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Journal of Digital Imaging

, Volume 32, Issue 5, pp 816–826 | Cite as

CT-Based 3D Printing of the Glenoid Prior to Shoulder Arthroplasty: Bony Morphology and Model Evaluation

  • Kenneth C. WangEmail author
  • Anja Jones
  • Shivkumar Kambhampati
  • Mohit N. Gilotra
  • Peter C. Liacouras
  • Satre Stuelke
  • Brian Shiu
  • Natalie Leong
  • S. Ashfaq Hasan
  • Eliot L. Siegel
Article

Abstract

To demonstrate the 3D printed appearance of glenoid morphologies relevant to shoulder replacement surgery and to evaluate the benefits of printed models of the glenoid with regard to surgical planning. A retrospective review of patients referred for shoulder CT was performed, leading to a cohort of nine patients without arthroplasty hardware and exhibiting glenoid changes relevant to shoulder arthroplasty planning. Thin slice CT images were used to create both humerus-subtracted volume renderings of the glenoid, as well as 3D surface models of the glenoid, and 11 printed models were created. Volume renderings, surface models, and printed models were reviewed by a musculoskeletal radiologist for accuracy. Four fellowship-trained orthopaedic surgeons specializing in shoulder surgery reviewed each case individually as follows: First, the source CT images were reviewed, and a score for the clarity of the bony morphologies relevant to shoulder arthroplasty surgery was given. The volume rendering was reviewed, and the clarity was again scored. Finally, the printed model was reviewed, and the clarity again scored. Each printed model was also scored for morphologic complexity, expected usefulness of the printed model, and physical properties of the model. Mann–Whitney–Wilcoxon signed rank tests of the clarity scores were calculated, and the Spearman’s ρ correlation coefficient between complexity and usefulness scores was computed. Printed models demonstrated a range of glenoid bony changes including osteophytes, glenoid bone loss, retroversion, and biconcavity. Surgeons rated the glenoid morphology as more clear after review of humerus-subtracted volume rendering, compared with review of the source CT images (p = 0.00903). Clarity was also better with 3D printed models compared to CT (p = 0.00903) and better with 3D printed models compared to humerus-subtracted volume rendering (p = 0. 00879). The expected usefulness of printed models demonstrated a positive correlation with morphologic complexity, with Spearman’s ρ 0.73 (p = 0.0108). 3D printing of the glenoid based on pre-operative CT provides a physical representation of patient anatomy. Printed models enabled shoulder surgeons to appreciate glenoid bony morphology more clearly compared to review of CT images or humerus-subtracted volume renderings. These models were more useful as glenoid complexity increased.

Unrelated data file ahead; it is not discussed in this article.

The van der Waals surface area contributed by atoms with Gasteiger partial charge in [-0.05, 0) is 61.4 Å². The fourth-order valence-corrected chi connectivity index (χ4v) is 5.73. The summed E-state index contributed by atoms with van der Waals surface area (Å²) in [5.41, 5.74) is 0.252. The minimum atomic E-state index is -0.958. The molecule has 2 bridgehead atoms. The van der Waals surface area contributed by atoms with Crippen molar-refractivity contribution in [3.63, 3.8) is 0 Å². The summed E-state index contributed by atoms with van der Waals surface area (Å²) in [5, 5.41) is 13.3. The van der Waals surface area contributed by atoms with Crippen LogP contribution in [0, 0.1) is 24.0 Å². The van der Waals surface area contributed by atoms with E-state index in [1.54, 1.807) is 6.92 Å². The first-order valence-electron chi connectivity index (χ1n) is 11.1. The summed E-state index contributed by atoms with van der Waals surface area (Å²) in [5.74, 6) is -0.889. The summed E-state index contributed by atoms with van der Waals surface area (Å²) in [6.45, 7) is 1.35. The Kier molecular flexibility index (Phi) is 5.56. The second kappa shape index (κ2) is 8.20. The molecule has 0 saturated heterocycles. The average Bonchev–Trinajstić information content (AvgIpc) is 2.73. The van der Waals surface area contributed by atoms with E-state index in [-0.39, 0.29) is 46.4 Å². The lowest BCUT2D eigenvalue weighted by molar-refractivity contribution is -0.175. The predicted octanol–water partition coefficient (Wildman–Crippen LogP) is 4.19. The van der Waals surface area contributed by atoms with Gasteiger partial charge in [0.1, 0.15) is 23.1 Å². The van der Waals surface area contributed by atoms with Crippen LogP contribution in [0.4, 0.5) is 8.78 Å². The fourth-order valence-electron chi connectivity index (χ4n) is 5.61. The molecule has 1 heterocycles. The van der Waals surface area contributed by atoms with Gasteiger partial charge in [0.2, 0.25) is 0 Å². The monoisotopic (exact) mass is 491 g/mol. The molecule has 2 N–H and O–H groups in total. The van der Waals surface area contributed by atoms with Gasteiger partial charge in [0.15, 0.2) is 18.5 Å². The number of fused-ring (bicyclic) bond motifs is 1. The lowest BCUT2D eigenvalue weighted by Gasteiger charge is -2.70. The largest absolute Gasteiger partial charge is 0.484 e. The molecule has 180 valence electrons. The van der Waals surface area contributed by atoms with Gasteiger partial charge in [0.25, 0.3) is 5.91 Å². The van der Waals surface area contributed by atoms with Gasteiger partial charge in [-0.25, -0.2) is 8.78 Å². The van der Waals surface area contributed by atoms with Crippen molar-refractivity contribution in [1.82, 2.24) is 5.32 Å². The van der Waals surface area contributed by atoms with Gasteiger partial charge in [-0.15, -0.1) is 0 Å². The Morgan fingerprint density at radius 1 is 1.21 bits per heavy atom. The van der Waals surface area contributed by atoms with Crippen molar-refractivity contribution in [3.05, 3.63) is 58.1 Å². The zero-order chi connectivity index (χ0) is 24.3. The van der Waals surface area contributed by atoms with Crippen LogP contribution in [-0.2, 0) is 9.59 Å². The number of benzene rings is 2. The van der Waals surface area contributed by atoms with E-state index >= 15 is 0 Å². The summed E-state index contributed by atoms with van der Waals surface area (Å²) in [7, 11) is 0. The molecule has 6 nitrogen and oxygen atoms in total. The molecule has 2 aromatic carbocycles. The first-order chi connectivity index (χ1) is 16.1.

Keywords

3D printing Shoulder arthroplasty Surgical planning Computed tomography Glenoid morphology 

Notes

Acknowledgments

The authors acknowledge 3D Systems for providing software and 3D printing services used in this research.

Compliance with Ethical Standards

Conflict of Interest

3D Systems provided access to the DICOM-to-Print software and also printed one model presented in this work. The authors retained full control of all aspects of the study. One author reports grant funding from the Department of Veterans Affairs, and the Orthopaedic Research and Education Foundation, for other work relating to shoulder disorders. Another author reports grant funding from the National Center for Defense Manufacturing and Machining for other work relating to 3D printing.

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Copyright information

© Society for Imaging Informatics in Medicine 2019

Authors and Affiliations

  • Kenneth C. Wang
    • 1
    • 2
    Email author
  • Anja Jones
    • 3
  • Shivkumar Kambhampati
    • 4
  • Mohit N. Gilotra
    • 1
    • 5
  • Peter C. Liacouras
    • 6
  • Satre Stuelke
    • 7
  • Brian Shiu
    • 5
  • Natalie Leong
    • 1
    • 5
  • S. Ashfaq Hasan
    • 1
    • 5
  • Eliot L. Siegel
    • 1
    • 2
  1. 1.Baltimore VA Medical CenterBaltimoreUSA
  2. 2.Department of Diagnostic Radiology and Nuclear MedicineUniversity of Maryland, School of MedicineBaltimoreUSA
  3. 3.Department of Pathology and Laboratory MedicineRutgers New Jersey Medical SchoolNewarkUSA
  4. 4.Southeast RadiologyChesterUSA
  5. 5.Department of OrthopaedicsUniversity of Maryland, School of MedicineBaltimoreUSA
  6. 6.3D Medical Applications Center, Department of Radiology, Walter Reed National Military Medical Center, Radiology and Radiological Services & Naval Postgraduate Dental SchoolUniform Services University of the Health SciencesBethesdaUSA
  7. 7.Guthrie ClinicSayreUSA

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